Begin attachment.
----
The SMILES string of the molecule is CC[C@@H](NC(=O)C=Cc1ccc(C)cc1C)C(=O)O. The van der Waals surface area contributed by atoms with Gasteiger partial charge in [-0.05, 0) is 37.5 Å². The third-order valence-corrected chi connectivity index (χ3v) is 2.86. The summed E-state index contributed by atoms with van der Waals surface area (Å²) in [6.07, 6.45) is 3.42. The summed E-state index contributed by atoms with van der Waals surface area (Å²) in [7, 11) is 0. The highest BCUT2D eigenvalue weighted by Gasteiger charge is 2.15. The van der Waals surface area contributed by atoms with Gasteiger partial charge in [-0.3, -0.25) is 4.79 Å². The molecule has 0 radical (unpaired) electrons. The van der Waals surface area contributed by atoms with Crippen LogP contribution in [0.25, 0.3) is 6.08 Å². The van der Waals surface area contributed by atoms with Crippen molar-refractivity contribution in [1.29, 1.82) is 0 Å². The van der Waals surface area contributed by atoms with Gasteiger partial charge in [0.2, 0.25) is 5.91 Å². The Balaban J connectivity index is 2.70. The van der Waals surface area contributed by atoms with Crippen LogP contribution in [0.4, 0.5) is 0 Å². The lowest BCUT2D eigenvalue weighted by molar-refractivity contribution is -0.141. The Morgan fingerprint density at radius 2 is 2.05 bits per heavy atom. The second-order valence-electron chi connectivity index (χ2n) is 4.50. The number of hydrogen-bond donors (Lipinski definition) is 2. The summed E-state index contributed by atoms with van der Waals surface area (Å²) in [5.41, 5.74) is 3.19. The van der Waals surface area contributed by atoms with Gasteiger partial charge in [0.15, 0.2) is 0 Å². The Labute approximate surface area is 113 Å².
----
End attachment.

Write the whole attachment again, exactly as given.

The SMILES string of the molecule is CC[C@@H](NC(=O)C=Cc1ccc(C)cc1C)C(=O)O. The van der Waals surface area contributed by atoms with Gasteiger partial charge in [-0.05, 0) is 37.5 Å². The third-order valence-corrected chi connectivity index (χ3v) is 2.86. The summed E-state index contributed by atoms with van der Waals surface area (Å²) in [6.07, 6.45) is 3.42. The summed E-state index contributed by atoms with van der Waals surface area (Å²) in [7, 11) is 0. The highest BCUT2D eigenvalue weighted by Gasteiger charge is 2.15. The van der Waals surface area contributed by atoms with Gasteiger partial charge in [-0.3, -0.25) is 4.79 Å². The molecule has 0 radical (unpaired) electrons. The van der Waals surface area contributed by atoms with Crippen LogP contribution in [0.25, 0.3) is 6.08 Å². The van der Waals surface area contributed by atoms with Crippen molar-refractivity contribution in [1.29, 1.82) is 0 Å². The van der Waals surface area contributed by atoms with Gasteiger partial charge in [0.2, 0.25) is 5.91 Å². The Balaban J connectivity index is 2.70. The van der Waals surface area contributed by atoms with Crippen LogP contribution in [0.4, 0.5) is 0 Å². The lowest BCUT2D eigenvalue weighted by molar-refractivity contribution is -0.141. The Morgan fingerprint density at radius 2 is 2.05 bits per heavy atom. The second-order valence-electron chi connectivity index (χ2n) is 4.50. The number of hydrogen-bond donors (Lipinski definition) is 2. The summed E-state index contributed by atoms with van der Waals surface area (Å²) in [5.41, 5.74) is 3.19. The van der Waals surface area contributed by atoms with Gasteiger partial charge in [0.15, 0.2) is 0 Å². The Labute approximate surface area is 113 Å².